Well, yesterday was my last day at the public library. I wonder if I’ll ever work in one again? (Hopefully I’ll volunteer.) My favorite part is doing readers’ advisory. It helps me grow as a reader, myself, to see what other people find interesting. And although I know you aren’t supposed to just push books you like (hey, I have even suggested Twilight and the Warrior Kitties series), I have boosted the check outs for several of my favorites:
Theodore Boone: Kid Lawyer, by John Grisham. I see on blogs that a lot of people didn’t like this, but I was wholly satisfied. It was suspenseful to the very end.
Kate DiCamillo’s The Magician’s Elephant, or any of her other titles. The nearest and dearest to my heart really is The Miraculous Journey of Edward Tulane, but I don’t recommend that to just anyone. I think you have to be ready for it – having had some sort of loss in your life – to really appreciate it.
Scat by Carl Hiaasen – or any of his other children’s books. I absolutely love the “Easter eggs” that are included for those who have also read his adult books (let’s hope and those readers are adults – a bit risque for kids). I like that his themes of Florida, environmental protection, and the bad guy getting it in the end are consistent no matter the level, and I also like that he doesn’t talk down to the young reader. He’s just fantastic and I’ve read all his books.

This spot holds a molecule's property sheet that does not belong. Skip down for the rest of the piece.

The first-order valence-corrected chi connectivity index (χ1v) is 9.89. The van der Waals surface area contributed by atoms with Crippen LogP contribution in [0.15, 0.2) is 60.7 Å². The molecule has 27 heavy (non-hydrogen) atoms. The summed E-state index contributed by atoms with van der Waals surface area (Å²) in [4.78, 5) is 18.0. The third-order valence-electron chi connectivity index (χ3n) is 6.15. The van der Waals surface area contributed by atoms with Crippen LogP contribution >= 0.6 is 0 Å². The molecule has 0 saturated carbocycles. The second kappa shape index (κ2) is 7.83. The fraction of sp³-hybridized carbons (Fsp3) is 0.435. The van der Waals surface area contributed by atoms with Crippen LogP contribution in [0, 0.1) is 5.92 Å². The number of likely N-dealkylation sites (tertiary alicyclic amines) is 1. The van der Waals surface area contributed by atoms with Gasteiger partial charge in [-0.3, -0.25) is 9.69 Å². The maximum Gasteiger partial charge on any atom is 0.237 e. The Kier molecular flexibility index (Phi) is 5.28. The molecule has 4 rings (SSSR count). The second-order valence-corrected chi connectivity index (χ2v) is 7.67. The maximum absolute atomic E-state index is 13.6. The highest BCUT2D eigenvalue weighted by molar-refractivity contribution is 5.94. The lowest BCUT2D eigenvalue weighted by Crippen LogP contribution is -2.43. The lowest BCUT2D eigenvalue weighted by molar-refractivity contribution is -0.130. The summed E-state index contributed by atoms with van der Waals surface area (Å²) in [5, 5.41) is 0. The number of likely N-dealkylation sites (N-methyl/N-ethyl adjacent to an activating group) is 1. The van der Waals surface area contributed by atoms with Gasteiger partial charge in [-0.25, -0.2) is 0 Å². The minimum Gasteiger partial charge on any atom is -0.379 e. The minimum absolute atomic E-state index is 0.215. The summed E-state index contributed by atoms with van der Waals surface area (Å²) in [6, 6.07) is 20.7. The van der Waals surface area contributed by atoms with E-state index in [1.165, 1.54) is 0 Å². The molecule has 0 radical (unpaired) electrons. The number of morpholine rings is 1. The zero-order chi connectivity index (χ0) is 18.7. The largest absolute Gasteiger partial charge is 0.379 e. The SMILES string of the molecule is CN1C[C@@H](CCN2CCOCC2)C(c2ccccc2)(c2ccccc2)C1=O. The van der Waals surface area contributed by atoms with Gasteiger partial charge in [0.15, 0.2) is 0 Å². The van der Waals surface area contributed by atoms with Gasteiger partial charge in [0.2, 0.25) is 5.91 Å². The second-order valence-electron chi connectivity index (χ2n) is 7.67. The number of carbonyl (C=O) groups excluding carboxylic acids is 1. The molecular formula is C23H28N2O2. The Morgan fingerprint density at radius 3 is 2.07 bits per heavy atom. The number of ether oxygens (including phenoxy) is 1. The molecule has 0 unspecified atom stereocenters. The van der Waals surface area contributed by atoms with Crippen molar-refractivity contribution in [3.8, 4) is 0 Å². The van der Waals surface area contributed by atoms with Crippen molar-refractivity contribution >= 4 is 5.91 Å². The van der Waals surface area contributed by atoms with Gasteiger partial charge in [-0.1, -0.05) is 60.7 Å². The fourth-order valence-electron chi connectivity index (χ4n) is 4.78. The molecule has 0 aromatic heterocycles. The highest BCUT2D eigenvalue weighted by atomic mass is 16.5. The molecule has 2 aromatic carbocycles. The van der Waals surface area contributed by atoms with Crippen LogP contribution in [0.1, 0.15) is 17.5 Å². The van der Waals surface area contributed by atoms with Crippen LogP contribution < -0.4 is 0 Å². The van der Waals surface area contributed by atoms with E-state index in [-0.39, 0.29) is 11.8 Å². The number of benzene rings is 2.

My Life in Dog Years by Gary Paulsen is one of the few autobiographies for children out there. Truthfully, it’s one of the best books I’ve ever read, and certainly one of the top two children’s books I’ve read (with Love That Dog by Sharon Creech). I recommend it to the kids looking for a dog book, and there are plenty. It’s a very popular Dewey section!
Flotsam by David Wiesner is just a fabulous picture book – for children or adults. The pictures are exquisitely detailed and I love that there is such a detailed storyline without any words. I used this book in my student teaching with 5th graders, having them write a story to go along with the pictures. Wordless books are great for kids learning to read because they can interact with the book without tripping on the print. This has definitely been my favorite picture book, until . . .